Dear New York Times and Washington Post, Grain Free Diets DON'T Break Hearts--Meat Free Diets DO
POPULAR GRAIN FREE PET FOODS LINKED TO HEART DISEASE.
A torrent of articles on "grain free" diets linked to taurine- deficient cardiomyopathy-- a form of heart muscle failure appeared in the news last month. Just google: grain free pet food + heart disease.
As well and as usual, science illiterate incompetent "journalists" picked up megaphones happy to confuse and frighten the publc.
They succeeded. Some of my clients are really scared. Luna's mom, is one of them. She is terrified after learning that Golden Retrievers are dying of heart failure on grain free diets. Luna has been eating one all her life.
Luna, whom I've known since she was a four pound ball of fuzzy golden puppy love, isn't only cherished by her family, me, and my staff. She is a highly trained assistance dog for kids with learning disabilities whom her soft non judgmental presence gently supports to read.
In spite of Luna's glistening coat, happy wagging tail, bouncy gait, bountiful energy, and my confident reassurances that Luna is not suffering from heart disease, Luna's mom is really worried.
For her it is Deja Vu. Her last Golden Retriever, Murphy, tragically died of heart cancer at just eight years of age.
On a Golden Retriever Facebook Page, with thousands of other Golden Retriever owners she is sharing her research. She is engaged directly with Dr. Josh Stern, a UC Davis cardiologist funded by Morris Foundation to study taurine deficient cardiomyopathy in Golden Retrievers.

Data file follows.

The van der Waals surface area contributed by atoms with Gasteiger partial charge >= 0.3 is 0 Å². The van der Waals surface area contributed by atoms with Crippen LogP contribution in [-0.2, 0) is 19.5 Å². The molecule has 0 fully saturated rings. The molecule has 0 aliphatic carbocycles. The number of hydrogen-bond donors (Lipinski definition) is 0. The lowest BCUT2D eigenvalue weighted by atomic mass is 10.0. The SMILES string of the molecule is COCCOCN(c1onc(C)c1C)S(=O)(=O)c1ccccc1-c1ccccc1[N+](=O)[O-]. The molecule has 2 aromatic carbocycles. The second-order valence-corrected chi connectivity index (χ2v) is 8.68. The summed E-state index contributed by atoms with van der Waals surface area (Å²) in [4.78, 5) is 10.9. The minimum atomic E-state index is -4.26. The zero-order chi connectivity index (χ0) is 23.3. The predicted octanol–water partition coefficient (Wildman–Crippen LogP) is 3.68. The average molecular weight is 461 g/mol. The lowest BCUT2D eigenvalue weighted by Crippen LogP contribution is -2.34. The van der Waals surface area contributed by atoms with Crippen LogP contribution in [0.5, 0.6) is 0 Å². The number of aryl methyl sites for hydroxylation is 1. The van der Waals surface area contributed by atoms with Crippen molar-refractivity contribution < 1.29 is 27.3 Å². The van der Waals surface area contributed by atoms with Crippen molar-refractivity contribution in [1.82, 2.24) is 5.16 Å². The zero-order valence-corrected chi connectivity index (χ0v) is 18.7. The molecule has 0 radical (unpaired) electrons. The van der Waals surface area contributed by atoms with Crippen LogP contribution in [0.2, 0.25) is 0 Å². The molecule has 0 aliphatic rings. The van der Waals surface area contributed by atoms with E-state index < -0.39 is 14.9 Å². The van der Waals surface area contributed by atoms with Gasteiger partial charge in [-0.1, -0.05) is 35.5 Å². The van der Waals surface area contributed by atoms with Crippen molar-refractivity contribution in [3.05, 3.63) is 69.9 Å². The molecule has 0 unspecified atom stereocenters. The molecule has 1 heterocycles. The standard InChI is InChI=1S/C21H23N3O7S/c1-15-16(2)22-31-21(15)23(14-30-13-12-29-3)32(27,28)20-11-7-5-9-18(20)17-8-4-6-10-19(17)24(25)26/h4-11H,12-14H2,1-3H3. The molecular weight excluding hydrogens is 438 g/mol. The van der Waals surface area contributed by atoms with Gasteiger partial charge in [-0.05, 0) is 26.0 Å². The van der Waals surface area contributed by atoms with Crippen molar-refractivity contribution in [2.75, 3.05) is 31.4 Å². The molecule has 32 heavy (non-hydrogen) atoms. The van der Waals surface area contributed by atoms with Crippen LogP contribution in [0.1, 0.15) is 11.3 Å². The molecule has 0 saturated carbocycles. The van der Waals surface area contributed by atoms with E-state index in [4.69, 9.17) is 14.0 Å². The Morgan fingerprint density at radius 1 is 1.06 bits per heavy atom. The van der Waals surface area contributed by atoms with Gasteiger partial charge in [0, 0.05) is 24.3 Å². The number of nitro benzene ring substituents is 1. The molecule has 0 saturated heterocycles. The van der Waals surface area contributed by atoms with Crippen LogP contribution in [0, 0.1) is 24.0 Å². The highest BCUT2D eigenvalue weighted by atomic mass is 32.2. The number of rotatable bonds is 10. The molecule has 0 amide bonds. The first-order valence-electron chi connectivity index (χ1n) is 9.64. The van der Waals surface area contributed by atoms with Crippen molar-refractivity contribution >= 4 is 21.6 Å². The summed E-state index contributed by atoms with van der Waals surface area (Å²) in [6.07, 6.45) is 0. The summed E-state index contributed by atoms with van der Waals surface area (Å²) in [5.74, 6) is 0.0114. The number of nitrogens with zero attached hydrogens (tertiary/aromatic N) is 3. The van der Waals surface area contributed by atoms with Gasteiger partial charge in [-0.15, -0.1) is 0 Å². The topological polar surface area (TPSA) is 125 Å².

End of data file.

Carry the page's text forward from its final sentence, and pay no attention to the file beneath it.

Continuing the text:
What is Taurine?
Taurine is a sulfur amino acid required by cats that dogs can synthesize from precursors, methionine and cysteine. Unlike most amino acids-- building blocks of proteins- taurine is remarkable, because it isn't used to build proteins. Taurine concentrations are high in animal tissues where it is integral to heart and retinal function, conjugation of bile acids and other roles.
Taurine is the most abundant free amino acid in animal tissues (meat and organs).
To reassure the worried owner, we draw a blood sample into heparinized green tubes she packages on ice, Fed-Exing with meticulously completed forms to UC Davis amino acid lab.
Within a few days Luna's whole blood taurine level are reported- 205.
We are home free, I think.
There is no known risk for taurine deficiency with levels above 150!
But no, not so fast.
Luna's mom is getting inundated with condolences from her FaceBook Friends.
Where this taurine level came from is anyone's guess--indeed, the head of the UC Davis amino acid lab who authored several studies on taurine deficient cardiomyopathy who kindly wrote me about Luna, has so far been unable to answer how "normals" for Golden Retrievers were derived.
So, the owner scrambles to get Luna's heart imaged by a local cardiologist. A week later, her cardiac ultrasound reveals completely normal heart function, appropriate chamber dimensions and perfectly normal heart muscle contractility.
Finally.... after weeks, a blood test and an evaluation by a cardiac specialist, the family can put their worries to rest.
Luna is fine--something I was confident of before these tests were even ordered or completed, having seen a taurine-deficient dog decades earlier.
1989..... the year I saw taurine deficient cardiomyopathy at UC Davis.
A Vegan Dalmatian. Bad. Bad. Very BAD IDEA!
Unlike shiny happy Luna running around our lobby, that Dalmatian was a sad, pitiful sight. Her flabby heart muscle too weakened to pump blood from her lungs, drowning in fluid-- every single breath, a battle for air. Her dull spot- coated body barely able to walk.
Remarkably, six months of a standard drug treatment of dilated cardiomyopathy (digoxin, a diuretic, and a vasodilator) plus, notably, a